Sed one-liners

A few weeks ago I reviewed Peteris Krumins’ book Awk One-Liners Explained. This post looks at his sequel, Sed One-Liners Explained.

The format of both books is the same: one-line scripts followed by detailed commentary. However, the sed book takes more effort to read because the content is more subtle. The awk book covers the most basic features of awk, but the sed book goes into the more advanced features of sed.

Sed One-Liners Explained provides clear explanations of features I found hard to understand from reading the sed documentation. If you want to learn sed in depth, this is a great book. But you may not want to learn sed in depth; the oldest and simplest parts of sed offer the greatest return on time invested. Since the book is organized by task — line numbering, selective printing, etc — rather than by language feature, the advanced and basic features are mingled.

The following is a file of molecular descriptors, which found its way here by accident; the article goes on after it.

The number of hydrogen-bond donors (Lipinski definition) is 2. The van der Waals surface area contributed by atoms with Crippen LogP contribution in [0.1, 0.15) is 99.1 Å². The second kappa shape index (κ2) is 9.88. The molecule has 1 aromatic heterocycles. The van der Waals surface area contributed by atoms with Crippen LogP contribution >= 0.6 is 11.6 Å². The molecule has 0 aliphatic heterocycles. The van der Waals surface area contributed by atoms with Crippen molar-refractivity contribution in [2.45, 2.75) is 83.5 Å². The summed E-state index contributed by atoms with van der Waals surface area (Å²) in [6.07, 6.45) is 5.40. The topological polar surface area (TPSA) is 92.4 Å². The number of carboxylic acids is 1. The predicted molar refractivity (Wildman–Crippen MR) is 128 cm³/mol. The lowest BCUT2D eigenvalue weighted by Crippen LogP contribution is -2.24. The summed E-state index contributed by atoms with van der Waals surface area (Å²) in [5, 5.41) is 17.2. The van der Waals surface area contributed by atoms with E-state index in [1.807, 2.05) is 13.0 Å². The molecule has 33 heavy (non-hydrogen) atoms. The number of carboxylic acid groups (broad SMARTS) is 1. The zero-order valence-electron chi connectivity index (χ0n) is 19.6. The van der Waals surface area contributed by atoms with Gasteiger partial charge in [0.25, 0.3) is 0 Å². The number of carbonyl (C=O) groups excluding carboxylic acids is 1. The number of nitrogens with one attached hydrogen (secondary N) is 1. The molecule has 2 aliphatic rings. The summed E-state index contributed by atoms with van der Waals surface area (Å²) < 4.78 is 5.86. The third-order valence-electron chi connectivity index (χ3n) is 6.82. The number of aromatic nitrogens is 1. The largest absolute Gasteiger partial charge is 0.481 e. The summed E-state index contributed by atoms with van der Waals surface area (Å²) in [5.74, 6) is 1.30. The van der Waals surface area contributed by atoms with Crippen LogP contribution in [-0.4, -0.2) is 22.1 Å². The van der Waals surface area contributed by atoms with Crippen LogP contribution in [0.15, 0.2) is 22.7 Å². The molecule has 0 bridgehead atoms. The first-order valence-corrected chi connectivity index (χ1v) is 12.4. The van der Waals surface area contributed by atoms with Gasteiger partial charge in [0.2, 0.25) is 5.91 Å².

On the other hand, there are two appendicesĀ  organized by language feature. Depending on your learning style, you may want to read the appendices first or jump into the examples and refer to the appendices only as needed.

For a sample of the book, see the table of contents, preface, and first chapter here.

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5 thoughts on “Sed one-liners

  1. This post is a good example of why this is one of the best blogs on the internet (yes, including my own :) It includes actual thinking, in this case a thought out review, understanding that the reader may not be the same in style / taste as the writer.

    I should add that due to it’s content, it is probably one of the less read blogs on the internet, but really, who cares? On that road lies a race to the bottom.

  2. Thanks, Super Cholo. This blog has a good number of readers, but it might have more if I wrote about cats, online marketing, and weight loss secrets.

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